A first step towards secret patents came in the United States in 1951 with the Invention Secrecy Act. This prevented the disclosure of inventions and new technologies which, in the opinion of selected federal agencies, could endanger ‘national security’. Award of the patent was then refused but the application kept on file for annual re-evaluation, in case the perceived danger to national security would be eliminated. The provisions of the act were extended to all members of the North Atlantic Treaty Organization with the Paris agreement of September 1960.
NATO’s role in the dissemination and secrecy of military-related innovations has become increasingly important since its members signed the Agreement on Communication of Technical Information for Defense Purposes in October 1970. This protects proprietary information against unauthorised disclosure of technologies by the holders of a production licence. ‘Semi-secret’ patents can therefore circulate among NATO members.
If private inventions can become (semi-)secret for military security, secret military research can also generate private patents—the latter being an important implication of the US Bayh-Dole Act of 1980. Previously, public (including military) and private research were not systematically connected. It was believed that government should not grant exclusive licences by generating private monopolies; rather, it should contribute to an open economy with competitive markets.
The Bayh-Dole Act authorised federal agencies to grant individuals exclusive licences on federally owned inventions. Furthermore, it gave the monopoly on federally funded inventions to companies or other organisations (such as universities) which had participated in the research.
Companies which can take part in the two-way flow between military secrets and intellectual monopolies enjoy great advantages. Their innovations may for some time be subject to near-secret patents unknown to their competitors. Research can initially be protected and financed as a military secret and then become a private intellectual monopoly—even when it has been largely subsidised by public agencies.
Military secrets and intellectual monopolies have created a very hierarchical globalisation. The US and other NATO members have been able to grant or deny intellectual-monopoly rights to other countries, through the mixing of military and commercial research or through WTO and unilateral sanctions. The system showed all its inefficiency and inequity when the WTO failed to find a qualified majority to suspend vaccine patents during the pandemic, despite this procedure being provided for by the TRIPS agreement.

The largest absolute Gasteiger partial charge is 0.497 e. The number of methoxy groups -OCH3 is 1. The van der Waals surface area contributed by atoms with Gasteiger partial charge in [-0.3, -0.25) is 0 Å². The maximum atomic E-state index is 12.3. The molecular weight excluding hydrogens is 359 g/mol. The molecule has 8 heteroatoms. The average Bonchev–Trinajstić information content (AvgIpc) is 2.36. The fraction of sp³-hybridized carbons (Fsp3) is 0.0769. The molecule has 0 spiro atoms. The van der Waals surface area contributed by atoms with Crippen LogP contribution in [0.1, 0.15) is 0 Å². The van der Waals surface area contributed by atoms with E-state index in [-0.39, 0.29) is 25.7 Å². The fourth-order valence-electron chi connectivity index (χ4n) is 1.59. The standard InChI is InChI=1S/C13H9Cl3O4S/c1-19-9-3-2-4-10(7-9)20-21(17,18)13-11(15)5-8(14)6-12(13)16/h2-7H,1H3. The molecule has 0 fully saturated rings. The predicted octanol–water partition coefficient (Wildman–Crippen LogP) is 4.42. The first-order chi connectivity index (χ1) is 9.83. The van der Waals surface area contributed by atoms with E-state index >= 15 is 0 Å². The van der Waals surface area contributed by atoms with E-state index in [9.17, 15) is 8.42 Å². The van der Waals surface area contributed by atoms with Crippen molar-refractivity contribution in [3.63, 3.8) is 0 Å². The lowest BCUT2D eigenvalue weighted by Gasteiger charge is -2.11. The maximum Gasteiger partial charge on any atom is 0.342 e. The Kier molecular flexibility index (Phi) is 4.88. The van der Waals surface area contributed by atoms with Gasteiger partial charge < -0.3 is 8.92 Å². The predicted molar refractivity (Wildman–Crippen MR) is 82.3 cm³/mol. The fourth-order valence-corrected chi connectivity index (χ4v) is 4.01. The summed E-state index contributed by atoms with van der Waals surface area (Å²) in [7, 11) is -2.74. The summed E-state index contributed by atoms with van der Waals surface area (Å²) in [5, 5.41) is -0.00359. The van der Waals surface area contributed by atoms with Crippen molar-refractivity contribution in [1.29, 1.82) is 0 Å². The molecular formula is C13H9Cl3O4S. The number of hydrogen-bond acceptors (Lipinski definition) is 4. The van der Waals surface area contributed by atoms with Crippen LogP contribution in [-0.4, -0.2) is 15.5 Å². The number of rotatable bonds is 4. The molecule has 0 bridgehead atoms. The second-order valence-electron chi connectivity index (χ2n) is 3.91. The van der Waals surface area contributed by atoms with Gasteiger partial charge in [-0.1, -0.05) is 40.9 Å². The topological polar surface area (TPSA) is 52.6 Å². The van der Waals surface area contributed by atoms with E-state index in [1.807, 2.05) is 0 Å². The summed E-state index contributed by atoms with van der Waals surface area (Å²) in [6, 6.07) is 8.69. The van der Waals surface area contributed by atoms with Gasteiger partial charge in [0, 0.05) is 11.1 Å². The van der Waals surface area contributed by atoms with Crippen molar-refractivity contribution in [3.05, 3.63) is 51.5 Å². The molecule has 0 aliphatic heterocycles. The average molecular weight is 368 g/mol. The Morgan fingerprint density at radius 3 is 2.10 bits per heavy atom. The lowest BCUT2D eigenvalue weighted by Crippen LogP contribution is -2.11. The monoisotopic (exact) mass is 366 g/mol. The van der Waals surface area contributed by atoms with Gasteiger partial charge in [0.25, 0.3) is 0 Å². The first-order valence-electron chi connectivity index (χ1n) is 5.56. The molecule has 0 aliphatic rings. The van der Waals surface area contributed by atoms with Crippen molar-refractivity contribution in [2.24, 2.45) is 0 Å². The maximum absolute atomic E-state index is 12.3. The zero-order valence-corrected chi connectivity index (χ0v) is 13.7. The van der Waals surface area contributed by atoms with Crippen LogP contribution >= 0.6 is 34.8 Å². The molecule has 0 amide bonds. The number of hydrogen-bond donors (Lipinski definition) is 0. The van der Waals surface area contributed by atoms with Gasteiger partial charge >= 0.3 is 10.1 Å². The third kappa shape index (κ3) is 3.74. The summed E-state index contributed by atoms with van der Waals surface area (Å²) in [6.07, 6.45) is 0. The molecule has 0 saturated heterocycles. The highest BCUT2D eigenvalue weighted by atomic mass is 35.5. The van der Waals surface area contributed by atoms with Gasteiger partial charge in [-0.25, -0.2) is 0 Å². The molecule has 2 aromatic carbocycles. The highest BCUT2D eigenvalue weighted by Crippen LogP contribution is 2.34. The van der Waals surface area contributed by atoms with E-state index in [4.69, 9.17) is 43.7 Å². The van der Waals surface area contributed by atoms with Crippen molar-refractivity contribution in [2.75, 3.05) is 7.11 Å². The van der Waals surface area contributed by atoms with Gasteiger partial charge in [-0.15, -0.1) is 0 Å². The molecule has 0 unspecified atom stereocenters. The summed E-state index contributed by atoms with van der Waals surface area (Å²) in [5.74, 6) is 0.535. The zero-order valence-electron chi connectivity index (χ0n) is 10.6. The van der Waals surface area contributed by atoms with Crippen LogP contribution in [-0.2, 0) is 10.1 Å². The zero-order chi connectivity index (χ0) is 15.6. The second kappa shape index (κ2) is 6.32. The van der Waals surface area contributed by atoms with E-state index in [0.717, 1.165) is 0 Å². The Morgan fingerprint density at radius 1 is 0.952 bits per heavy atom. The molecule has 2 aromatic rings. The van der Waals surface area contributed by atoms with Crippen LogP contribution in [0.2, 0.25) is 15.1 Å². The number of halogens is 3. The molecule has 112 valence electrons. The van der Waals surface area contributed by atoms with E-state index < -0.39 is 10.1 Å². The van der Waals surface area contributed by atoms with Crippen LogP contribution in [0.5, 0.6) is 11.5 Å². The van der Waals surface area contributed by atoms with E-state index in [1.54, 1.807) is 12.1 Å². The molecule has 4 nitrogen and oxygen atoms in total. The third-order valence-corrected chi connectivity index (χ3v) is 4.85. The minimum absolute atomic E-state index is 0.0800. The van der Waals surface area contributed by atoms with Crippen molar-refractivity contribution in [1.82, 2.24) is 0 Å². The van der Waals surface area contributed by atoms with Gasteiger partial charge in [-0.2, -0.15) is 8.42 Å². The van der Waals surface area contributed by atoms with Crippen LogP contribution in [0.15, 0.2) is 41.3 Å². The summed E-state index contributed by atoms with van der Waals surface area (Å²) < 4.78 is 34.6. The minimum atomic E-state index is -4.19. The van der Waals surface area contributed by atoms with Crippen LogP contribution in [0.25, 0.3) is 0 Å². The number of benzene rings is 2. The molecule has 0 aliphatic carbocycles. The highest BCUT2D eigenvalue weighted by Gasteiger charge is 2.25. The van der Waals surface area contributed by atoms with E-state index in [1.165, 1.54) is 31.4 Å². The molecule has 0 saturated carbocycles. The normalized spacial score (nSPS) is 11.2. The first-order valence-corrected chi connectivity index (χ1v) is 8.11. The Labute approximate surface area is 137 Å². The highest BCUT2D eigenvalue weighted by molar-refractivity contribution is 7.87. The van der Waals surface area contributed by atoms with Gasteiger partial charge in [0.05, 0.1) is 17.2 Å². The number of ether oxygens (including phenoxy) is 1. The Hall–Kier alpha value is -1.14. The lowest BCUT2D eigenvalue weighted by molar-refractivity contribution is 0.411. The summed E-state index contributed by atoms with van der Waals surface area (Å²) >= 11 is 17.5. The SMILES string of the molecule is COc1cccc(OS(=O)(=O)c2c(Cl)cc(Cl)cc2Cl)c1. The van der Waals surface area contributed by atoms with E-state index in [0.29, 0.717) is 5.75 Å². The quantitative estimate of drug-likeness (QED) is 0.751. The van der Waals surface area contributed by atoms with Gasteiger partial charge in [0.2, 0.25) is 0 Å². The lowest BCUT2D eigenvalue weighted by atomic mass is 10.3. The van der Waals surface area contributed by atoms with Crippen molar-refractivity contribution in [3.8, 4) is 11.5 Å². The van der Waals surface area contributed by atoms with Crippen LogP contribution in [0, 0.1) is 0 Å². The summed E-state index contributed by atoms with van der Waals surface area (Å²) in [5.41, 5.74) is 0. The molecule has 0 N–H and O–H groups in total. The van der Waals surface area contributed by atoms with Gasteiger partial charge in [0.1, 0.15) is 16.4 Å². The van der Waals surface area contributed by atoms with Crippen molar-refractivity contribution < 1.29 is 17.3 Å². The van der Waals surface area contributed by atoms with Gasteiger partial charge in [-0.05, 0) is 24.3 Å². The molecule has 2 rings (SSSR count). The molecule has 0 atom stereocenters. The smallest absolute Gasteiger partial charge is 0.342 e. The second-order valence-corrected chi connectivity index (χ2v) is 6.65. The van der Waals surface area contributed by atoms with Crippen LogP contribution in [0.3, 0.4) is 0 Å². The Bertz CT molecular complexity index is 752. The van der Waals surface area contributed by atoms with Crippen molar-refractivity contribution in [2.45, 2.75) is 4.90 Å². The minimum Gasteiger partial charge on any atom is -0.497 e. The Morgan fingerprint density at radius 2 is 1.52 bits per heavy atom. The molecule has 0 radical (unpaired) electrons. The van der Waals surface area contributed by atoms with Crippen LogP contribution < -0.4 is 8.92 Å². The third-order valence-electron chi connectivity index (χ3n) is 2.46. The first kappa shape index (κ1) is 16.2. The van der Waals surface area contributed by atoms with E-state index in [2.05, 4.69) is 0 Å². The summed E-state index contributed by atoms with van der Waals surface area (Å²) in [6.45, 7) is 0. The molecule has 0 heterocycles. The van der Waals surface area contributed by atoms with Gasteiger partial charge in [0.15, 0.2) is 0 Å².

The crisis of the hierarchical structure of globalisation is due to the fact that other countries, mainly China, have created an alternative system of intellectual monopoly and military secrecy to that of NATO and its associates. This has caused growing commercial and military tensions, which can only be overcome by favouring open science and open markets with appropriate reforms of international institutions.
Setting limits on intellectual-monopoly capitalism and military secrecy should be the challenge of our times. Open science is important not only for economic development but also for creating the conditions for international co-operation and peaceful coexistence among nations.
Ugo Pagano teaches economics at the University of Siena. He is a director of the Associazione Marcello De Cecco and a member of the scientific committee of Fondazione Basso and of Disuguaglianze e Diversità, which counters inequalities including those due to knowledge privatisation.